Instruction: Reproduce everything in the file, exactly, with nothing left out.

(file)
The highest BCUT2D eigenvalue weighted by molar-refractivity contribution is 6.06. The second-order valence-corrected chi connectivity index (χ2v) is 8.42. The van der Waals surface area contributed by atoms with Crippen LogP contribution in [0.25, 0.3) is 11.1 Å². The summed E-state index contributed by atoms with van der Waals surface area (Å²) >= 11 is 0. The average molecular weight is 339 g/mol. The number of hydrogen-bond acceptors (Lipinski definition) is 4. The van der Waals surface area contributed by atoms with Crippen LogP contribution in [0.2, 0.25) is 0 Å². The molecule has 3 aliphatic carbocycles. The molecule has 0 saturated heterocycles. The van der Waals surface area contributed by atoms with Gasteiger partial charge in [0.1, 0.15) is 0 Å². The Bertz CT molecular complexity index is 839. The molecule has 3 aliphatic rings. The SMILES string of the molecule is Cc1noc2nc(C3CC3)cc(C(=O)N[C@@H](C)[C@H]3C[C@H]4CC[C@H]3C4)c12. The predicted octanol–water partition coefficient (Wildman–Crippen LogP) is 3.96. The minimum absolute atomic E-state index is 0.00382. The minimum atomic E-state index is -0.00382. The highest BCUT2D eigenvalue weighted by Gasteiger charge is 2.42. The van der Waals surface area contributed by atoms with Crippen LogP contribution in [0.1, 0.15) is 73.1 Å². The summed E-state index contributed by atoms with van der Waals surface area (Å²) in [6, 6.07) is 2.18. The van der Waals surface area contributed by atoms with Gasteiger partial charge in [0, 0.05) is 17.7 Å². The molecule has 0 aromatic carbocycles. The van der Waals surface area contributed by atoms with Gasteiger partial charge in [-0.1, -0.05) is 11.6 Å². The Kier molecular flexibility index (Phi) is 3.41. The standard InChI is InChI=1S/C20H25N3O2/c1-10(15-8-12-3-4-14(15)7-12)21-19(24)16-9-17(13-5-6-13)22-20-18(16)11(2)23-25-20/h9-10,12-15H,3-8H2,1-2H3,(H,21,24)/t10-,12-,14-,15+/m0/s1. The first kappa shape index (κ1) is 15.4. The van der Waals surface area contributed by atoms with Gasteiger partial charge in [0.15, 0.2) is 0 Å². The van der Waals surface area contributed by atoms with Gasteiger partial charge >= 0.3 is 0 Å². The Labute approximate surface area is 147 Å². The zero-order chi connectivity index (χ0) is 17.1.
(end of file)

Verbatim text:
The highest BCUT2D eigenvalue weighted by molar-refractivity contribution is 6.06. The second-order valence-corrected chi connectivity index (χ2v) is 8.42. The van der Waals surface area contributed by atoms with Crippen LogP contribution in [0.25, 0.3) is 11.1 Å². The summed E-state index contributed by atoms with van der Waals surface area (Å²) >= 11 is 0. The average molecular weight is 339 g/mol. The number of hydrogen-bond acceptors (Lipinski definition) is 4. The van der Waals surface area contributed by atoms with Crippen LogP contribution in [0.2, 0.25) is 0 Å². The molecule has 3 aliphatic carbocycles. The molecule has 0 saturated heterocycles. The van der Waals surface area contributed by atoms with Gasteiger partial charge in [0.1, 0.15) is 0 Å². The Bertz CT molecular complexity index is 839. The molecule has 3 aliphatic rings. The SMILES string of the molecule is Cc1noc2nc(C3CC3)cc(C(=O)N[C@@H](C)[C@H]3C[C@H]4CC[C@H]3C4)c12. The predicted octanol–water partition coefficient (Wildman–Crippen LogP) is 3.96. The minimum absolute atomic E-state index is 0.00382. The minimum atomic E-state index is -0.00382. The highest BCUT2D eigenvalue weighted by Gasteiger charge is 2.42. The van der Waals surface area contributed by atoms with Crippen LogP contribution in [0.1, 0.15) is 73.1 Å². The summed E-state index contributed by atoms with van der Waals surface area (Å²) in [6, 6.07) is 2.18. The van der Waals surface area contributed by atoms with Gasteiger partial charge in [0, 0.05) is 17.7 Å². The molecule has 0 aromatic carbocycles. The van der Waals surface area contributed by atoms with Gasteiger partial charge in [-0.1, -0.05) is 11.6 Å². The Kier molecular flexibility index (Phi) is 3.41. The standard InChI is InChI=1S/C20H25N3O2/c1-10(15-8-12-3-4-14(15)7-12)21-19(24)16-9-17(13-5-6-13)22-20-18(16)11(2)23-25-20/h9-10,12-15H,3-8H2,1-2H3,(H,21,24)/t10-,12-,14-,15+/m0/s1. The first kappa shape index (κ1) is 15.4. The van der Waals surface area contributed by atoms with Gasteiger partial charge in [0.15, 0.2) is 0 Å². The van der Waals surface area contributed by atoms with Gasteiger partial charge >= 0.3 is 0 Å². The Labute approximate surface area is 147 Å². The zero-order chi connectivity index (χ0) is 17.1.